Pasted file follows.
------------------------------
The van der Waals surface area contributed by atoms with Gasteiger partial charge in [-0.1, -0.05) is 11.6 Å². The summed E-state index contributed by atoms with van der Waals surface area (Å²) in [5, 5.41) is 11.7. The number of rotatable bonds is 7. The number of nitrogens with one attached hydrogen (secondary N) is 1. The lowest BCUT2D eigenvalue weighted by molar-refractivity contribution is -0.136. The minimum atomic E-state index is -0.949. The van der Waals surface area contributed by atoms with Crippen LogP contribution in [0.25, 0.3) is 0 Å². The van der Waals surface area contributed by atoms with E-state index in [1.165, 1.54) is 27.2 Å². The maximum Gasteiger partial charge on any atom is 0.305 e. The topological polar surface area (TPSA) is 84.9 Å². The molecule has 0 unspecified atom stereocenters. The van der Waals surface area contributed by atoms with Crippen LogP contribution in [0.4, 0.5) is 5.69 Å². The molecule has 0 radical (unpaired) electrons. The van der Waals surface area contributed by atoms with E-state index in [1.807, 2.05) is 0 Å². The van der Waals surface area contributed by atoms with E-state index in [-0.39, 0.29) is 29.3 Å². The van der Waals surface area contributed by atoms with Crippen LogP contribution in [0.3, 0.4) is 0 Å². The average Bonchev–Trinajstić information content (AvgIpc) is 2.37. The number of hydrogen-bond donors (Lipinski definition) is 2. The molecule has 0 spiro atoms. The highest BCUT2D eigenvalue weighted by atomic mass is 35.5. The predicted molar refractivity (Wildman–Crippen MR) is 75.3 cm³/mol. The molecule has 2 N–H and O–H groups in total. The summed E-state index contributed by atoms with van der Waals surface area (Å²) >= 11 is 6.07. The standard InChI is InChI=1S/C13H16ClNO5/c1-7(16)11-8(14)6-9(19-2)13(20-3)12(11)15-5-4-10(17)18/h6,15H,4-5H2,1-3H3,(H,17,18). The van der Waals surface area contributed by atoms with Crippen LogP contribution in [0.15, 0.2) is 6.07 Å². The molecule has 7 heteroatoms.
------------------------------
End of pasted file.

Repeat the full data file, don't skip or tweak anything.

The van der Waals surface area contributed by atoms with Gasteiger partial charge in [-0.1, -0.05) is 11.6 Å². The summed E-state index contributed by atoms with van der Waals surface area (Å²) in [5, 5.41) is 11.7. The number of rotatable bonds is 7. The number of nitrogens with one attached hydrogen (secondary N) is 1. The lowest BCUT2D eigenvalue weighted by molar-refractivity contribution is -0.136. The minimum atomic E-state index is -0.949. The van der Waals surface area contributed by atoms with Crippen LogP contribution in [0.25, 0.3) is 0 Å². The van der Waals surface area contributed by atoms with E-state index in [1.165, 1.54) is 27.2 Å². The maximum Gasteiger partial charge on any atom is 0.305 e. The topological polar surface area (TPSA) is 84.9 Å². The molecule has 0 unspecified atom stereocenters. The van der Waals surface area contributed by atoms with Crippen LogP contribution in [0.4, 0.5) is 5.69 Å². The molecule has 0 radical (unpaired) electrons. The van der Waals surface area contributed by atoms with E-state index in [1.807, 2.05) is 0 Å². The van der Waals surface area contributed by atoms with E-state index in [-0.39, 0.29) is 29.3 Å². The van der Waals surface area contributed by atoms with Crippen LogP contribution in [0.3, 0.4) is 0 Å². The average Bonchev–Trinajstić information content (AvgIpc) is 2.37. The number of hydrogen-bond donors (Lipinski definition) is 2. The molecule has 0 spiro atoms. The highest BCUT2D eigenvalue weighted by atomic mass is 35.5. The predicted molar refractivity (Wildman–Crippen MR) is 75.3 cm³/mol. The molecule has 2 N–H and O–H groups in total. The summed E-state index contributed by atoms with van der Waals surface area (Å²) >= 11 is 6.07. The standard InChI is InChI=1S/C13H16ClNO5/c1-7(16)11-8(14)6-9(19-2)13(20-3)12(11)15-5-4-10(17)18/h6,15H,4-5H2,1-3H3,(H,17,18). The van der Waals surface area contributed by atoms with Crippen LogP contribution in [0.15, 0.2) is 6.07 Å². The molecule has 7 heteroatoms.